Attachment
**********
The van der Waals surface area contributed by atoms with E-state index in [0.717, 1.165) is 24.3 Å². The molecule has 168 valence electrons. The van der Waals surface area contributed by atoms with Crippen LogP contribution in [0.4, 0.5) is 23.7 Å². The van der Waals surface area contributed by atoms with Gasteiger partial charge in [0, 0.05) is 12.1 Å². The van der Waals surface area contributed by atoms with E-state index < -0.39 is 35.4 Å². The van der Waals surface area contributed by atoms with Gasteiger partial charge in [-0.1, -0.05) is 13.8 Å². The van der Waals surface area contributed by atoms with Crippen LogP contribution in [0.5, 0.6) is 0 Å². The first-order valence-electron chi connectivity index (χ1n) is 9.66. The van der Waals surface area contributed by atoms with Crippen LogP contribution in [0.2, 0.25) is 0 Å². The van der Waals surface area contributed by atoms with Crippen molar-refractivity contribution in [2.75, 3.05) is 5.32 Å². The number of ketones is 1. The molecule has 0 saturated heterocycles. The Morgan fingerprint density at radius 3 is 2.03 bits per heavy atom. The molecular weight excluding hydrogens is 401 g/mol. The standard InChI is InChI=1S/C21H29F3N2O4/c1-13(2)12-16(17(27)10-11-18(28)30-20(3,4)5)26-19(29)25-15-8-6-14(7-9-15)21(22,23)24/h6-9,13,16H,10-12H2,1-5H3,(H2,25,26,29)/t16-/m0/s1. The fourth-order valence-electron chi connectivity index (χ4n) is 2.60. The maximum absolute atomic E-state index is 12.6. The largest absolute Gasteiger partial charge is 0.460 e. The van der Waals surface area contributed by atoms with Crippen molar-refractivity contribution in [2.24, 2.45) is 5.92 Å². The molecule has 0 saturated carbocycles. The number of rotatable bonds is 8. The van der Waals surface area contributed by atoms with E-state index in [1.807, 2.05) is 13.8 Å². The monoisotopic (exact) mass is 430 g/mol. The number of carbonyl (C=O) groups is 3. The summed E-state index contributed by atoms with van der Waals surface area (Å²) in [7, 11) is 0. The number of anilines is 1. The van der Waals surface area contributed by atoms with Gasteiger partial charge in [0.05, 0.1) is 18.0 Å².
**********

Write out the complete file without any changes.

The van der Waals surface area contributed by atoms with E-state index in [0.717, 1.165) is 24.3 Å². The molecule has 168 valence electrons. The van der Waals surface area contributed by atoms with Crippen LogP contribution in [0.4, 0.5) is 23.7 Å². The van der Waals surface area contributed by atoms with Gasteiger partial charge in [0, 0.05) is 12.1 Å². The van der Waals surface area contributed by atoms with E-state index < -0.39 is 35.4 Å². The van der Waals surface area contributed by atoms with Gasteiger partial charge in [-0.1, -0.05) is 13.8 Å². The van der Waals surface area contributed by atoms with Crippen LogP contribution in [0.5, 0.6) is 0 Å². The first-order valence-electron chi connectivity index (χ1n) is 9.66. The van der Waals surface area contributed by atoms with Crippen LogP contribution in [0.2, 0.25) is 0 Å². The van der Waals surface area contributed by atoms with Crippen molar-refractivity contribution in [2.75, 3.05) is 5.32 Å². The number of ketones is 1. The molecule has 0 saturated heterocycles. The Morgan fingerprint density at radius 3 is 2.03 bits per heavy atom. The molecular weight excluding hydrogens is 401 g/mol. The standard InChI is InChI=1S/C21H29F3N2O4/c1-13(2)12-16(17(27)10-11-18(28)30-20(3,4)5)26-19(29)25-15-8-6-14(7-9-15)21(22,23)24/h6-9,13,16H,10-12H2,1-5H3,(H2,25,26,29)/t16-/m0/s1. The fourth-order valence-electron chi connectivity index (χ4n) is 2.60. The maximum absolute atomic E-state index is 12.6. The largest absolute Gasteiger partial charge is 0.460 e. The van der Waals surface area contributed by atoms with Crippen molar-refractivity contribution in [2.24, 2.45) is 5.92 Å². The molecule has 0 saturated carbocycles. The number of rotatable bonds is 8. The van der Waals surface area contributed by atoms with E-state index in [1.807, 2.05) is 13.8 Å². The monoisotopic (exact) mass is 430 g/mol. The number of carbonyl (C=O) groups is 3. The summed E-state index contributed by atoms with van der Waals surface area (Å²) in [7, 11) is 0. The number of anilines is 1. The van der Waals surface area contributed by atoms with Gasteiger partial charge in [0.05, 0.1) is 18.0 Å².